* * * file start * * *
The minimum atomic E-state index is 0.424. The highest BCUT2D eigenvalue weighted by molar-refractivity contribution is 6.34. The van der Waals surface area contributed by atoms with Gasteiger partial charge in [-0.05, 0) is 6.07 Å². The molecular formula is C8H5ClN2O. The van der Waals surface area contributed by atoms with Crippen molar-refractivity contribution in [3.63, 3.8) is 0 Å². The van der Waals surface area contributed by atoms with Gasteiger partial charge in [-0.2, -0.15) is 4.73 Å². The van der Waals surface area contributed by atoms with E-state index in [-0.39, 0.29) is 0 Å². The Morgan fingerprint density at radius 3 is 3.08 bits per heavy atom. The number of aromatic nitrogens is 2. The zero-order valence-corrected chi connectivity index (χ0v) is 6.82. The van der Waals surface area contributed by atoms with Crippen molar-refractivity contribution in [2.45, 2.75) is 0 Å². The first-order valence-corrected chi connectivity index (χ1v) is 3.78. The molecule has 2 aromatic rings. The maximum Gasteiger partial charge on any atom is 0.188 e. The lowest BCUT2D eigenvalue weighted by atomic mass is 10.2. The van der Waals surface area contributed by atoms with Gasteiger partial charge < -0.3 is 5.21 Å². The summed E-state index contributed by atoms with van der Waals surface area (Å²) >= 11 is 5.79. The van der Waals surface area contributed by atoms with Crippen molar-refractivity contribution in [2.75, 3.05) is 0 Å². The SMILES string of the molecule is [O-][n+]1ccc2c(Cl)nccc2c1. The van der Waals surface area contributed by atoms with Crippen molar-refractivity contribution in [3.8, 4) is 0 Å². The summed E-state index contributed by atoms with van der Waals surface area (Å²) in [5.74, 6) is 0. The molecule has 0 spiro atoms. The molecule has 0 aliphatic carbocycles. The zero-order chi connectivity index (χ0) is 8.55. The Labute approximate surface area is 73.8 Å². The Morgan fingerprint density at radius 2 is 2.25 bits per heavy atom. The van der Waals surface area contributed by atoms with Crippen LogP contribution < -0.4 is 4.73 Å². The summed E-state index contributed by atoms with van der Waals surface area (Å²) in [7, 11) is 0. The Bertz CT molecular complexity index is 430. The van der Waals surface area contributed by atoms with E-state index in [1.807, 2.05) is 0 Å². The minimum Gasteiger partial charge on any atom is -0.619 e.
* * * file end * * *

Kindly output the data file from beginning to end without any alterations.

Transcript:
The minimum atomic E-state index is 0.424. The highest BCUT2D eigenvalue weighted by molar-refractivity contribution is 6.34. The van der Waals surface area contributed by atoms with Gasteiger partial charge in [-0.05, 0) is 6.07 Å². The molecular formula is C8H5ClN2O. The van der Waals surface area contributed by atoms with Crippen molar-refractivity contribution in [3.63, 3.8) is 0 Å². The van der Waals surface area contributed by atoms with Gasteiger partial charge in [-0.2, -0.15) is 4.73 Å². The van der Waals surface area contributed by atoms with E-state index in [-0.39, 0.29) is 0 Å². The Morgan fingerprint density at radius 3 is 3.08 bits per heavy atom. The number of aromatic nitrogens is 2. The zero-order valence-corrected chi connectivity index (χ0v) is 6.82. The van der Waals surface area contributed by atoms with Crippen molar-refractivity contribution in [2.45, 2.75) is 0 Å². The first-order valence-corrected chi connectivity index (χ1v) is 3.78. The molecule has 2 aromatic rings. The maximum Gasteiger partial charge on any atom is 0.188 e. The lowest BCUT2D eigenvalue weighted by atomic mass is 10.2. The van der Waals surface area contributed by atoms with Gasteiger partial charge < -0.3 is 5.21 Å². The summed E-state index contributed by atoms with van der Waals surface area (Å²) >= 11 is 5.79. The van der Waals surface area contributed by atoms with Crippen molar-refractivity contribution in [2.75, 3.05) is 0 Å². The SMILES string of the molecule is [O-][n+]1ccc2c(Cl)nccc2c1. The van der Waals surface area contributed by atoms with Crippen molar-refractivity contribution in [3.8, 4) is 0 Å². The summed E-state index contributed by atoms with van der Waals surface area (Å²) in [5.74, 6) is 0. The molecule has 0 spiro atoms. The molecule has 0 aliphatic carbocycles. The zero-order chi connectivity index (χ0) is 8.55. The Labute approximate surface area is 73.8 Å². The Morgan fingerprint density at radius 2 is 2.25 bits per heavy atom. The van der Waals surface area contributed by atoms with Crippen LogP contribution < -0.4 is 4.73 Å². The summed E-state index contributed by atoms with van der Waals surface area (Å²) in [7, 11) is 0. The Bertz CT molecular complexity index is 430. The van der Waals surface area contributed by atoms with E-state index in [1.807, 2.05) is 0 Å². The minimum Gasteiger partial charge on any atom is -0.619 e.